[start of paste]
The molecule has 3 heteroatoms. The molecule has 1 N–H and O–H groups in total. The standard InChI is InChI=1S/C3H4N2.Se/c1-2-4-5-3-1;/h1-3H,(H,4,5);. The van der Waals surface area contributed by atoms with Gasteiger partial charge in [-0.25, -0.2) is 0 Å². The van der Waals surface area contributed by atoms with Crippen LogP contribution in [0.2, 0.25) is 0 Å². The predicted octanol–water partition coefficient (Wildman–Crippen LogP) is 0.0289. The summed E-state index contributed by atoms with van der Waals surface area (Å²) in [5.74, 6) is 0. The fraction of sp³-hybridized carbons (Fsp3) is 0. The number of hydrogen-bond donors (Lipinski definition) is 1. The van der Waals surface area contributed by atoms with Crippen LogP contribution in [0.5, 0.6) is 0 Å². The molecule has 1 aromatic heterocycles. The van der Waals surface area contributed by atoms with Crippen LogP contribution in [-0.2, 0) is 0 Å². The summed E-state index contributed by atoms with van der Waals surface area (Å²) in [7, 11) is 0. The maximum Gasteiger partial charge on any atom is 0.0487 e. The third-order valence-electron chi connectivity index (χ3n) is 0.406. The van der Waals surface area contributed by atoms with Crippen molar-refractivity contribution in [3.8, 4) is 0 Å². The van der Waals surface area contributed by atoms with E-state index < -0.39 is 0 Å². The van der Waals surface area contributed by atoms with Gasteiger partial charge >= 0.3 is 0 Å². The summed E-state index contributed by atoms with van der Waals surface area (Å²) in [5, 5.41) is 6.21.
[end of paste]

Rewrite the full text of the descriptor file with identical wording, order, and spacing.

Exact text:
The molecule has 3 heteroatoms. The molecule has 1 N–H and O–H groups in total. The standard InChI is InChI=1S/C3H4N2.Se/c1-2-4-5-3-1;/h1-3H,(H,4,5);. The van der Waals surface area contributed by atoms with Gasteiger partial charge in [-0.25, -0.2) is 0 Å². The van der Waals surface area contributed by atoms with Crippen LogP contribution in [0.2, 0.25) is 0 Å². The predicted octanol–water partition coefficient (Wildman–Crippen LogP) is 0.0289. The summed E-state index contributed by atoms with van der Waals surface area (Å²) in [5.74, 6) is 0. The fraction of sp³-hybridized carbons (Fsp3) is 0. The number of hydrogen-bond donors (Lipinski definition) is 1. The van der Waals surface area contributed by atoms with Crippen LogP contribution in [0.5, 0.6) is 0 Å². The molecule has 1 aromatic heterocycles. The van der Waals surface area contributed by atoms with Crippen LogP contribution in [-0.2, 0) is 0 Å². The summed E-state index contributed by atoms with van der Waals surface area (Å²) in [7, 11) is 0. The maximum Gasteiger partial charge on any atom is 0.0487 e. The third-order valence-electron chi connectivity index (χ3n) is 0.406. The van der Waals surface area contributed by atoms with Crippen molar-refractivity contribution in [3.8, 4) is 0 Å². The van der Waals surface area contributed by atoms with E-state index < -0.39 is 0 Å². The van der Waals surface area contributed by atoms with Gasteiger partial charge >= 0.3 is 0 Å². The summed E-state index contributed by atoms with van der Waals surface area (Å²) in [5, 5.41) is 6.21.